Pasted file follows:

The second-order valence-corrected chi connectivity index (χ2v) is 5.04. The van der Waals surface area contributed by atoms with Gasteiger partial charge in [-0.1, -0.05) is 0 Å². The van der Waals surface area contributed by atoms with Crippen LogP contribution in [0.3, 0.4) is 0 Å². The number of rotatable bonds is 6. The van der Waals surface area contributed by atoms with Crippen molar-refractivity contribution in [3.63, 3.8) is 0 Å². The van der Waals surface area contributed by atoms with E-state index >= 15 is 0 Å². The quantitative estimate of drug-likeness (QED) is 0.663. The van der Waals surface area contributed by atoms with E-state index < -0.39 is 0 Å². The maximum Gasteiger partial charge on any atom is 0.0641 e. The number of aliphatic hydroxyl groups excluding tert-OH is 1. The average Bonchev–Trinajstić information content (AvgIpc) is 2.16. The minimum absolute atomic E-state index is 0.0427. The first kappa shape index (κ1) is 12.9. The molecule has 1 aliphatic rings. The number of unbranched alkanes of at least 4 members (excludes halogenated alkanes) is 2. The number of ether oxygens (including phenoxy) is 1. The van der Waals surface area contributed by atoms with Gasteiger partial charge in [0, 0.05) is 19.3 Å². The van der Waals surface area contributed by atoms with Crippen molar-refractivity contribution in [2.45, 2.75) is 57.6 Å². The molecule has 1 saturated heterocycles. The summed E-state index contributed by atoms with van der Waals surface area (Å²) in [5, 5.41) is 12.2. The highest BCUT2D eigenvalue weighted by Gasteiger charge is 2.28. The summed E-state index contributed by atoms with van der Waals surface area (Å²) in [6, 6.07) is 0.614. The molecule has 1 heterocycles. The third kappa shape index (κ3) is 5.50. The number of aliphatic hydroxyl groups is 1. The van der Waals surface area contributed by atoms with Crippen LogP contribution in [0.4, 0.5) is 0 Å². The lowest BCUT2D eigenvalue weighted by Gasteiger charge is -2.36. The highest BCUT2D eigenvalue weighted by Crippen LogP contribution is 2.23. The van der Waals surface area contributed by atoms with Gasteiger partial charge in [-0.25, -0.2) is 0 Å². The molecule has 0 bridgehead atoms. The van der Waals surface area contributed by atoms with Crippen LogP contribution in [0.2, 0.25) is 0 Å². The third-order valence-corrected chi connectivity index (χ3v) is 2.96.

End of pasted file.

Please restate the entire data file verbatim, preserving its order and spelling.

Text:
The second-order valence-corrected chi connectivity index (χ2v) is 5.04. The van der Waals surface area contributed by atoms with Gasteiger partial charge in [-0.1, -0.05) is 0 Å². The van der Waals surface area contributed by atoms with Crippen LogP contribution in [0.3, 0.4) is 0 Å². The number of rotatable bonds is 6. The van der Waals surface area contributed by atoms with Crippen molar-refractivity contribution in [3.63, 3.8) is 0 Å². The van der Waals surface area contributed by atoms with E-state index >= 15 is 0 Å². The quantitative estimate of drug-likeness (QED) is 0.663. The van der Waals surface area contributed by atoms with E-state index < -0.39 is 0 Å². The maximum Gasteiger partial charge on any atom is 0.0641 e. The number of aliphatic hydroxyl groups excluding tert-OH is 1. The average Bonchev–Trinajstić information content (AvgIpc) is 2.16. The minimum absolute atomic E-state index is 0.0427. The first kappa shape index (κ1) is 12.9. The molecule has 1 aliphatic rings. The number of unbranched alkanes of at least 4 members (excludes halogenated alkanes) is 2. The number of ether oxygens (including phenoxy) is 1. The van der Waals surface area contributed by atoms with Gasteiger partial charge in [0, 0.05) is 19.3 Å². The van der Waals surface area contributed by atoms with Crippen molar-refractivity contribution in [2.45, 2.75) is 57.6 Å². The molecule has 1 saturated heterocycles. The summed E-state index contributed by atoms with van der Waals surface area (Å²) in [5, 5.41) is 12.2. The highest BCUT2D eigenvalue weighted by Gasteiger charge is 2.28. The summed E-state index contributed by atoms with van der Waals surface area (Å²) in [6, 6.07) is 0.614. The molecule has 1 heterocycles. The third kappa shape index (κ3) is 5.50. The number of aliphatic hydroxyl groups is 1. The van der Waals surface area contributed by atoms with Crippen LogP contribution in [0.4, 0.5) is 0 Å². The lowest BCUT2D eigenvalue weighted by Gasteiger charge is -2.36. The highest BCUT2D eigenvalue weighted by Crippen LogP contribution is 2.23. The van der Waals surface area contributed by atoms with Gasteiger partial charge in [-0.25, -0.2) is 0 Å². The molecule has 0 bridgehead atoms. The van der Waals surface area contributed by atoms with Crippen LogP contribution in [0.2, 0.25) is 0 Å². The third-order valence-corrected chi connectivity index (χ3v) is 2.96.